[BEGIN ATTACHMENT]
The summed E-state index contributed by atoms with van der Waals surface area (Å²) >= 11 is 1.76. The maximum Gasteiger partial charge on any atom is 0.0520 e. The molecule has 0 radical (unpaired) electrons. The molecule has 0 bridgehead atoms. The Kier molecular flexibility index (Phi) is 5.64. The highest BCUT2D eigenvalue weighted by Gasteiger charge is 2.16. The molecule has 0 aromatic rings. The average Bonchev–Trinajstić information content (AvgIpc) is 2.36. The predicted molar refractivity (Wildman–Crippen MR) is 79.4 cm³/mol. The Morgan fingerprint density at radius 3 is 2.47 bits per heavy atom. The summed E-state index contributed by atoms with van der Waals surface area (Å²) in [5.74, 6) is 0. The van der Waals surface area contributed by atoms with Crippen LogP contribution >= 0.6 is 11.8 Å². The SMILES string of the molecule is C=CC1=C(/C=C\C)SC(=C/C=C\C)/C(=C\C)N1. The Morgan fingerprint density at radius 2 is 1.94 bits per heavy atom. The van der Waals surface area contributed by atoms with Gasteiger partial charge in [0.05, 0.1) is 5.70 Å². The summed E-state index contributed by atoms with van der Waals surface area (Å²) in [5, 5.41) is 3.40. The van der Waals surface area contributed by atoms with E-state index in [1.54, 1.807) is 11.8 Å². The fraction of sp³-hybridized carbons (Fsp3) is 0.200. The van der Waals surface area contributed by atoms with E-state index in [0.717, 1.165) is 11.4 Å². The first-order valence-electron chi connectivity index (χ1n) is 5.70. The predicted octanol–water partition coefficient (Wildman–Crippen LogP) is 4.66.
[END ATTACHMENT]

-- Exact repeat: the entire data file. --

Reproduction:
The summed E-state index contributed by atoms with van der Waals surface area (Å²) >= 11 is 1.76. The maximum Gasteiger partial charge on any atom is 0.0520 e. The molecule has 0 radical (unpaired) electrons. The molecule has 0 bridgehead atoms. The Kier molecular flexibility index (Phi) is 5.64. The highest BCUT2D eigenvalue weighted by Gasteiger charge is 2.16. The molecule has 0 aromatic rings. The average Bonchev–Trinajstić information content (AvgIpc) is 2.36. The predicted molar refractivity (Wildman–Crippen MR) is 79.4 cm³/mol. The Morgan fingerprint density at radius 3 is 2.47 bits per heavy atom. The summed E-state index contributed by atoms with van der Waals surface area (Å²) in [5.74, 6) is 0. The van der Waals surface area contributed by atoms with Crippen LogP contribution >= 0.6 is 11.8 Å². The SMILES string of the molecule is C=CC1=C(/C=C\C)SC(=C/C=C\C)/C(=C\C)N1. The Morgan fingerprint density at radius 2 is 1.94 bits per heavy atom. The van der Waals surface area contributed by atoms with Gasteiger partial charge in [0.05, 0.1) is 5.70 Å². The summed E-state index contributed by atoms with van der Waals surface area (Å²) in [5, 5.41) is 3.40. The van der Waals surface area contributed by atoms with E-state index in [1.54, 1.807) is 11.8 Å². The fraction of sp³-hybridized carbons (Fsp3) is 0.200. The van der Waals surface area contributed by atoms with E-state index in [0.717, 1.165) is 11.4 Å². The first-order valence-electron chi connectivity index (χ1n) is 5.70. The predicted octanol–water partition coefficient (Wildman–Crippen LogP) is 4.66.